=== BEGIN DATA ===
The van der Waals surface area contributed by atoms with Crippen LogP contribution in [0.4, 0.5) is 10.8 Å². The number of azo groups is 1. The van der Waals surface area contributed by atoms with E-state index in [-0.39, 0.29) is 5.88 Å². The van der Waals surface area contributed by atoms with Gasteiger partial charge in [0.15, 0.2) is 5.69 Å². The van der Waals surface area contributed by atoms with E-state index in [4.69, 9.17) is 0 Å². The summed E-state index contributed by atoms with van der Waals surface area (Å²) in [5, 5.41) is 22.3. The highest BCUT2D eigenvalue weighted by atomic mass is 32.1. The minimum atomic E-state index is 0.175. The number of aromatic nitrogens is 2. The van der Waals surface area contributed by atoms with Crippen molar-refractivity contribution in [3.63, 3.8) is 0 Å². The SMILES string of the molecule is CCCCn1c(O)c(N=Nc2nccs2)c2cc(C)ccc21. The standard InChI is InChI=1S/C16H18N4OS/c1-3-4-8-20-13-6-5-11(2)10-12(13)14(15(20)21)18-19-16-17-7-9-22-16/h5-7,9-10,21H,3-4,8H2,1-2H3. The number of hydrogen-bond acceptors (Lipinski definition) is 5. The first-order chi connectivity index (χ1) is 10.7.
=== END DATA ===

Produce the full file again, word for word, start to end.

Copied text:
The van der Waals surface area contributed by atoms with Crippen LogP contribution in [0.4, 0.5) is 10.8 Å². The number of azo groups is 1. The van der Waals surface area contributed by atoms with E-state index in [-0.39, 0.29) is 5.88 Å². The van der Waals surface area contributed by atoms with Gasteiger partial charge in [0.15, 0.2) is 5.69 Å². The van der Waals surface area contributed by atoms with E-state index in [4.69, 9.17) is 0 Å². The summed E-state index contributed by atoms with van der Waals surface area (Å²) in [5, 5.41) is 22.3. The highest BCUT2D eigenvalue weighted by atomic mass is 32.1. The minimum atomic E-state index is 0.175. The number of aromatic nitrogens is 2. The van der Waals surface area contributed by atoms with Crippen molar-refractivity contribution in [3.63, 3.8) is 0 Å². The SMILES string of the molecule is CCCCn1c(O)c(N=Nc2nccs2)c2cc(C)ccc21. The standard InChI is InChI=1S/C16H18N4OS/c1-3-4-8-20-13-6-5-11(2)10-12(13)14(15(20)21)18-19-16-17-7-9-22-16/h5-7,9-10,21H,3-4,8H2,1-2H3. The number of hydrogen-bond acceptors (Lipinski definition) is 5. The first-order chi connectivity index (χ1) is 10.7.